OIG Investigative and Law Enforcement Authority
The Office of Inspector General (OIG), U.S. Department of Agriculture (USDA), was administratively established by the Secretary of Agriculture in 1962 following a major criminal fraud scandal affecting several agencies within USDA. OIG was later legislatively established by Congress under the Inspector General Act of 1978 (Public Law [P.L.] 95-452), as amended.
Pursuant to the Inspector General Act of 1978 and Section 1337 of the Agriculture and Food Act of 1981 (P.L. 97-98), OIG Investigations is the law enforcement arm of the Department, with Department-wide investigative jurisdiction. OIG Special Agents conduct investigations of significant criminal activities involving USDA programs, operations, and personnel, and are authorized to make arrests, execute warrants, and carry firearms. The types of investigations conducted by OIG Special Agents involve criminal activities such as frauds in subsidy, price support, benefits, and insurance programs; significant thefts of Government property or funds; bribery; extortion; smuggling; and assaults on employees. Investigations involving criminal activity that affects the health and safety of the public, such as meat packers who knowingly sell hazardous food products and individuals who tamper with food regulated by USDA, are also high-profile investigative priorities. In addition, OIG Special Agents are poised to provide emergency law enforcement response to USDA declared emergencies and suspected incidents of terrorism affecting USDA regulated industries, as well as USDA programs, operations, personnel, and installations, in coordination with Federal, State, and local law enforcement agencies, as appropriate.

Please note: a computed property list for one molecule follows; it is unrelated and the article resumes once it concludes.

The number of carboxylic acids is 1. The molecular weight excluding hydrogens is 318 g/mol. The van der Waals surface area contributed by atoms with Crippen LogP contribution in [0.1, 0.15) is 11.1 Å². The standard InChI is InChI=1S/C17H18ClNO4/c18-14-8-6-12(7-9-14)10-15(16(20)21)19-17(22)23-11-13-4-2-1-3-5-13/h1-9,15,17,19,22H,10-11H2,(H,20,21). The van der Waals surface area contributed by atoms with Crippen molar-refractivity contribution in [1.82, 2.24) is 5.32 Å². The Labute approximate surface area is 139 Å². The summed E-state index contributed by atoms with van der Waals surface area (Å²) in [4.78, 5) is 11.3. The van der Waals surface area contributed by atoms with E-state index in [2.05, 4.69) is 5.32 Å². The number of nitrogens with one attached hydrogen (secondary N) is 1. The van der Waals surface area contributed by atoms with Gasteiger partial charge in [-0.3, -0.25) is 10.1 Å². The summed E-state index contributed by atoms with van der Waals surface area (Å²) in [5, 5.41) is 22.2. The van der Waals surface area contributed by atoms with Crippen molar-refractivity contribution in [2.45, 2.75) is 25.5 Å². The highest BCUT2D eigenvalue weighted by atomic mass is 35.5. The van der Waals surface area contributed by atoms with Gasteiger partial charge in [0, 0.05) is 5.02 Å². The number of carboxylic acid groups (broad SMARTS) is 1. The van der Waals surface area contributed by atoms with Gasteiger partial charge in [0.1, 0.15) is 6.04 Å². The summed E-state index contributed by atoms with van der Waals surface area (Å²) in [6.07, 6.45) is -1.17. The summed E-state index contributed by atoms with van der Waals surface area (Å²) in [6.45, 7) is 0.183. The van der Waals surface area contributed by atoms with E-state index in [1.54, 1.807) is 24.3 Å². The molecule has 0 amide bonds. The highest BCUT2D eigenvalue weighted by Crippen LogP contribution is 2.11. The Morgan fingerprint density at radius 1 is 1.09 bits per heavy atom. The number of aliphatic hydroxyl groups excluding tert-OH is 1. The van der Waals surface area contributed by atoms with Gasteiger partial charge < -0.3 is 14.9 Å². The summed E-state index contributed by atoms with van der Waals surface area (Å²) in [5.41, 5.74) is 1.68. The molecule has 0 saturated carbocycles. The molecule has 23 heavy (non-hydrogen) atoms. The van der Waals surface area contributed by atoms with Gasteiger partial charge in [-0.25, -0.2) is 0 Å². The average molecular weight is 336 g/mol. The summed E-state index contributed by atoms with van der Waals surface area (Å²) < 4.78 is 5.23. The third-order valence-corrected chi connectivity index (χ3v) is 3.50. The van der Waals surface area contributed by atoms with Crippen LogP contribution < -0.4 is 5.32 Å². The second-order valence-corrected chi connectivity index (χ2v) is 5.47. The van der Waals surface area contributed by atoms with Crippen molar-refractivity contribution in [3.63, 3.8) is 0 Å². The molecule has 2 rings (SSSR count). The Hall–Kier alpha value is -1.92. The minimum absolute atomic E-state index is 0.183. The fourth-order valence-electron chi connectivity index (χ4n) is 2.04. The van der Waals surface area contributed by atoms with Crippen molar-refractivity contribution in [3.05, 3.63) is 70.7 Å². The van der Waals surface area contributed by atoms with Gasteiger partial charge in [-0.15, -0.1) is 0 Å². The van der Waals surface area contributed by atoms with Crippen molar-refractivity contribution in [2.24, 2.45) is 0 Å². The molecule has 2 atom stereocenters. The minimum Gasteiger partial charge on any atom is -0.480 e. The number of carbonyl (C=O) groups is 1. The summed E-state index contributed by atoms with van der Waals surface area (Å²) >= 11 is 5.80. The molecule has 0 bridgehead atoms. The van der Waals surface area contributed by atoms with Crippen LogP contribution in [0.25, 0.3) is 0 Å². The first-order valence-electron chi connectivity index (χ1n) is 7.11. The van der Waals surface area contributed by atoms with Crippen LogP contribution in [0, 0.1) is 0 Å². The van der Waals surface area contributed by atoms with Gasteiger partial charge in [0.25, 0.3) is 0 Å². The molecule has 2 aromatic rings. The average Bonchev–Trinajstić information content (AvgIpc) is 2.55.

The enactment of the Agriculture, Rural Development, Food and Drug Administration, and Related Agencies Appropriations Act of 1996 (P.L. 104-37) authorized OIG to receive funds and property through criminal and civil Federal forfeiture proceedings, and through equitable sharing of forfeited funds and property controlled by the U.S. Department of Justice. Forfeiture proceeds have severe restrictions mandated by statutes and U.S. Department of Justice policy as to how they are used. Forfeiture funds cannot be used in lieu of the OIG's regular appropriations.